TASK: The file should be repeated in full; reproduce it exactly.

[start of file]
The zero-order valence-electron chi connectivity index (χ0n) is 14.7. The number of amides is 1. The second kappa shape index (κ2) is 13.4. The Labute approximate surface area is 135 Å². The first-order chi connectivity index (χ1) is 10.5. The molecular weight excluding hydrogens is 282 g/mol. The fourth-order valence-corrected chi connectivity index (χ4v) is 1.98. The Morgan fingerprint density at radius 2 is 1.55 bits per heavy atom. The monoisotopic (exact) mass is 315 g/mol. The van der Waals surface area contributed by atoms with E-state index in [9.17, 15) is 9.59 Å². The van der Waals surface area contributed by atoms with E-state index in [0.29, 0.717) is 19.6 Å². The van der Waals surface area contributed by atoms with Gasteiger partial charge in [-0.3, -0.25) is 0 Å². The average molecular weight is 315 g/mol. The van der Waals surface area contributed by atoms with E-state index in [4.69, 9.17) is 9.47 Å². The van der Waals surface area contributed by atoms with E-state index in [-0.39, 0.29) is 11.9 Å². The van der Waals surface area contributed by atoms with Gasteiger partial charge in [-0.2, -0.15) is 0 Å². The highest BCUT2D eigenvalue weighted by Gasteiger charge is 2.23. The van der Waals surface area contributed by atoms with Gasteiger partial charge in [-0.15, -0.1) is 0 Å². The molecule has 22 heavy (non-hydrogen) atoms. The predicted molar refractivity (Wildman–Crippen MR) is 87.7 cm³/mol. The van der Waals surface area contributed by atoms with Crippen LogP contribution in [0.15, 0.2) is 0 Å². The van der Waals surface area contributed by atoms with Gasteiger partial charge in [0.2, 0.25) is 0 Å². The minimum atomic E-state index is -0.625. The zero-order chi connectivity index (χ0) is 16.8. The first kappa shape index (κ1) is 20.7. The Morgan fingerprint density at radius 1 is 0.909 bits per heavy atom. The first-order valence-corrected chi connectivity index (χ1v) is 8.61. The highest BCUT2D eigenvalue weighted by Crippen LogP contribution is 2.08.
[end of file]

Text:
The zero-order valence-electron chi connectivity index (χ0n) is 14.7. The number of amides is 1. The second kappa shape index (κ2) is 13.4. The Labute approximate surface area is 135 Å². The first-order chi connectivity index (χ1) is 10.5. The molecular weight excluding hydrogens is 282 g/mol. The fourth-order valence-corrected chi connectivity index (χ4v) is 1.98. The Morgan fingerprint density at radius 2 is 1.55 bits per heavy atom. The monoisotopic (exact) mass is 315 g/mol. The van der Waals surface area contributed by atoms with E-state index in [9.17, 15) is 9.59 Å². The van der Waals surface area contributed by atoms with E-state index in [0.29, 0.717) is 19.6 Å². The van der Waals surface area contributed by atoms with Gasteiger partial charge in [-0.3, -0.25) is 0 Å². The average molecular weight is 315 g/mol. The van der Waals surface area contributed by atoms with E-state index in [4.69, 9.17) is 9.47 Å². The van der Waals surface area contributed by atoms with E-state index in [-0.39, 0.29) is 11.9 Å². The van der Waals surface area contributed by atoms with Gasteiger partial charge in [-0.2, -0.15) is 0 Å². The highest BCUT2D eigenvalue weighted by Gasteiger charge is 2.23. The van der Waals surface area contributed by atoms with Gasteiger partial charge in [-0.15, -0.1) is 0 Å². The molecule has 22 heavy (non-hydrogen) atoms. The predicted molar refractivity (Wildman–Crippen MR) is 87.7 cm³/mol. The van der Waals surface area contributed by atoms with Crippen LogP contribution in [0.15, 0.2) is 0 Å². The van der Waals surface area contributed by atoms with Gasteiger partial charge in [0.2, 0.25) is 0 Å². The minimum atomic E-state index is -0.625. The zero-order chi connectivity index (χ0) is 16.8. The first kappa shape index (κ1) is 20.7. The Morgan fingerprint density at radius 1 is 0.909 bits per heavy atom. The first-order valence-corrected chi connectivity index (χ1v) is 8.61. The highest BCUT2D eigenvalue weighted by Crippen LogP contribution is 2.08.